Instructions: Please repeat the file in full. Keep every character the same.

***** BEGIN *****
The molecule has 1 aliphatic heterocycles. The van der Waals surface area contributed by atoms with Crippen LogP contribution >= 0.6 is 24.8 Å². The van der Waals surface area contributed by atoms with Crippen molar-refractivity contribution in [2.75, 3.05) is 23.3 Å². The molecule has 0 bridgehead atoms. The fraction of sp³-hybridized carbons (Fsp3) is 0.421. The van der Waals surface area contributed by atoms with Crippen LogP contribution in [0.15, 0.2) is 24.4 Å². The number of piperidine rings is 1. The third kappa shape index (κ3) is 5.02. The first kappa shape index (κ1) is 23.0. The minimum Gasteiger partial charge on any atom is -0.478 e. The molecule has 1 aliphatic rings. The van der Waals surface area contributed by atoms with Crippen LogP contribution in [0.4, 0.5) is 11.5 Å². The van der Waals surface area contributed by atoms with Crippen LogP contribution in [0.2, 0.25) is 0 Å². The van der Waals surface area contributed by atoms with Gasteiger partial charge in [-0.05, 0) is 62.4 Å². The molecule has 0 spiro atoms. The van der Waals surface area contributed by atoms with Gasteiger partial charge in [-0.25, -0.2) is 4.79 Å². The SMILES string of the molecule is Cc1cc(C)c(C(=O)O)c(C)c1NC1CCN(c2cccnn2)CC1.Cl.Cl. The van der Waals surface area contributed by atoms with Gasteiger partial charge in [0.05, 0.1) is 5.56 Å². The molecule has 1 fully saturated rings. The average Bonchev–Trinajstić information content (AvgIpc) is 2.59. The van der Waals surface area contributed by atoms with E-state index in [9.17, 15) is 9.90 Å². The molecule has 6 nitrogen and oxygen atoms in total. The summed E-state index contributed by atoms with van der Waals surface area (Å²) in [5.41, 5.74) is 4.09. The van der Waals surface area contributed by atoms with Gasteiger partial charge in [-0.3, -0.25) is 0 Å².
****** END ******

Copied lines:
The molecule has 1 aliphatic heterocycles. The van der Waals surface area contributed by atoms with Crippen LogP contribution >= 0.6 is 24.8 Å². The van der Waals surface area contributed by atoms with Crippen molar-refractivity contribution in [2.75, 3.05) is 23.3 Å². The molecule has 0 bridgehead atoms. The fraction of sp³-hybridized carbons (Fsp3) is 0.421. The van der Waals surface area contributed by atoms with Crippen LogP contribution in [0.15, 0.2) is 24.4 Å². The number of piperidine rings is 1. The third kappa shape index (κ3) is 5.02. The first kappa shape index (κ1) is 23.0. The minimum Gasteiger partial charge on any atom is -0.478 e. The molecule has 1 aliphatic rings. The van der Waals surface area contributed by atoms with Crippen LogP contribution in [0.4, 0.5) is 11.5 Å². The van der Waals surface area contributed by atoms with Crippen LogP contribution in [0.2, 0.25) is 0 Å². The van der Waals surface area contributed by atoms with Gasteiger partial charge in [-0.05, 0) is 62.4 Å². The molecule has 0 spiro atoms. The van der Waals surface area contributed by atoms with Gasteiger partial charge in [-0.25, -0.2) is 4.79 Å². The SMILES string of the molecule is Cc1cc(C)c(C(=O)O)c(C)c1NC1CCN(c2cccnn2)CC1.Cl.Cl. The van der Waals surface area contributed by atoms with Gasteiger partial charge in [0.05, 0.1) is 5.56 Å². The molecule has 1 fully saturated rings. The average Bonchev–Trinajstić information content (AvgIpc) is 2.59. The van der Waals surface area contributed by atoms with E-state index in [9.17, 15) is 9.90 Å². The molecule has 6 nitrogen and oxygen atoms in total. The summed E-state index contributed by atoms with van der Waals surface area (Å²) in [5.41, 5.74) is 4.09. The van der Waals surface area contributed by atoms with Gasteiger partial charge in [-0.3, -0.25) is 0 Å².